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Carbon-Based Nanomaterials Increase Reactivity of Primary Monocytes towards Various Bacteria and Modulate Their Differentiation into Macrophages

Institute of Clinical Immunology and Allergology, University Hospital Hradec Kralove and Faculty of Medicine in Hradec Kralove, Charles University, 50005 Hradec Kralove, Czech Republic
Institute of Preventive Medicine, Faculty of Medicine in Hradec Kralove, Charles University, 50003 Hradec Kralove, Czech Republic
Veterinary Research Institute, 62100 Brno, Czech Republic
C2P NEXARS, 62500 Brno, Czech Republic
Institute of Physics, Czech Academy of Sciences, 18200 Prague, Czech Republic
Department of Immunology, Faculty of Medicine and Dentistry, Palacky University Olomouc, 77515 Olomouc, Czech Republic
Authors to whom correspondence should be addressed.
Nanomaterials 2021, 11(10), 2510;
Received: 23 August 2021 / Revised: 23 September 2021 / Accepted: 23 September 2021 / Published: 27 September 2021


The evaluation of carbon-based nanomaterials’ (C-BNMs’) interactions with the immune system, notably their ability to cause inflammation, is a critical step in C-BNM health risk assessment. Particular attention should be given to those C-BNMs that do not cause direct cytotoxicity or inflammation on their own. However, the intracellular presence of these non-biodegradable nanomaterials could dysregulate additional cell functions. This is even more crucial in the case of phagocytes, which are the main mediators of defensive inflammation towards pathogens. Hence, our study was focused on multi-walled carbon nanotubes (MWCNTs) and two different types of graphene platelets (GPs) and whether their intracellular presence modulates a proinflammatory response from human primary monocytes towards common pathogens. Firstly, we confirmed that all tested C-BNMs caused neither direct cytotoxicity nor the release of tumour necrosis factor α (TNF-α), interleukin (IL)-6 or IL-10. However, such pre-exposed monocytes showed increased responsiveness to additional bacterial stimuli. In response to several types of bacteria, monocytes pre-treated with GP1 produced a significantly higher quantity of TNF-α, IL-6 and IL-10. Monocytes pre-treated with MWCNTs produced increased levels of IL-10. All the tested C-BNMs enhanced monocyte phagocytosis and accelerated their differentiation towards macrophages. This study confirms the immunomodulatory potential of C-BNMs.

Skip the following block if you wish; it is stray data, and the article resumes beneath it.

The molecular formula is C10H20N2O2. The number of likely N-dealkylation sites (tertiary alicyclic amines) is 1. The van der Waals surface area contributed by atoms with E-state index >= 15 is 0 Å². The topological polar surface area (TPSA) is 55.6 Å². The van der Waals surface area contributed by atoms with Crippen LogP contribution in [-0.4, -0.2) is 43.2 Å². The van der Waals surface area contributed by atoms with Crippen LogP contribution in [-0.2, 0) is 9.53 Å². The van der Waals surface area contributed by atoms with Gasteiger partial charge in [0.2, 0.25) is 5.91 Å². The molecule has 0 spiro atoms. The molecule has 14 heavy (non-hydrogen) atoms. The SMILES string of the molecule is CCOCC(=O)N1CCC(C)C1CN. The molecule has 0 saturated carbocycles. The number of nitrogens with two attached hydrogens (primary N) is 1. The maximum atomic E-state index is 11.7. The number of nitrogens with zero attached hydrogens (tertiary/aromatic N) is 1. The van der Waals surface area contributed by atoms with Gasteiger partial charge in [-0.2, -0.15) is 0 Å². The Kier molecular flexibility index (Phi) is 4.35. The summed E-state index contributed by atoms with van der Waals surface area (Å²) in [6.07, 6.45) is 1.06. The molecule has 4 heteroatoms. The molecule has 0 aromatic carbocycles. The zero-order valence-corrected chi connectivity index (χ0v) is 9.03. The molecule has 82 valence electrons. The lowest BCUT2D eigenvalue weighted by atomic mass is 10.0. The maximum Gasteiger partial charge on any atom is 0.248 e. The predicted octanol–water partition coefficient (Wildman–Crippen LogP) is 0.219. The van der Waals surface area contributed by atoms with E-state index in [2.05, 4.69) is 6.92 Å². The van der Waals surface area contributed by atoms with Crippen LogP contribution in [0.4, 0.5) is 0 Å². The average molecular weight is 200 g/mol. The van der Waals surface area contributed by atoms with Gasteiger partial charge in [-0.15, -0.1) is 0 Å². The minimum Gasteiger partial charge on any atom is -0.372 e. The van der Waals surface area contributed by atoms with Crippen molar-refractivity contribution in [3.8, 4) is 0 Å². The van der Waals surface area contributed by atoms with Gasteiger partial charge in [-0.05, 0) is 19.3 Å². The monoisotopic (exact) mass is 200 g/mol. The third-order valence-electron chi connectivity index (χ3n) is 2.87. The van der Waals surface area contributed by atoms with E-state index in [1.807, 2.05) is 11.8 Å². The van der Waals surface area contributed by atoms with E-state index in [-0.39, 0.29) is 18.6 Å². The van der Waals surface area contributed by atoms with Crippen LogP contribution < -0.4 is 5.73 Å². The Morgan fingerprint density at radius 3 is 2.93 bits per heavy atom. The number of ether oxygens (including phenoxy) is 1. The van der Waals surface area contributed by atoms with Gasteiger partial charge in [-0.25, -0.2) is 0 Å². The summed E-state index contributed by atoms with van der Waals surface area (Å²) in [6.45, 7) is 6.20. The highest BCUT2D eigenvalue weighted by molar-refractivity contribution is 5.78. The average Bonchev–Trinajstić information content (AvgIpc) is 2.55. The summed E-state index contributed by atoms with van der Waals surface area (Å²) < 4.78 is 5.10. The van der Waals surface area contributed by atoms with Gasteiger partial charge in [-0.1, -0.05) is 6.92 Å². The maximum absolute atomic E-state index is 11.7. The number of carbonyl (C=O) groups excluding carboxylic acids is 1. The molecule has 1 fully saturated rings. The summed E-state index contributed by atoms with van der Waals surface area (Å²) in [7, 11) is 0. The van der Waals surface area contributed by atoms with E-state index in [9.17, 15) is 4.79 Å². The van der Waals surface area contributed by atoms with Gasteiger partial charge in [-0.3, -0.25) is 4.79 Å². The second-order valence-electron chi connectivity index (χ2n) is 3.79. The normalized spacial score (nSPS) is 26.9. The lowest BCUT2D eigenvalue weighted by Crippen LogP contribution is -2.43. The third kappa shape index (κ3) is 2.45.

1. Introduction

C-BNMs are rightfully considered to be among the most promising tools wielded in the development of modern technology. Their most important properties include electrical conductivity, mechanical strength and a high surface area. As a result, C-BNMs appear to have potential applications in nanomedicine, either as adjuvants or scaffolds, and as carriers of anticancer drugs [1,2,3]. Their ability to penetrate various barriers to enter the human body and bind to various macromolecules has evoked a lot of interest in their medical applications. On the other hand, the same properties make them a potential danger to human health [4,5,6].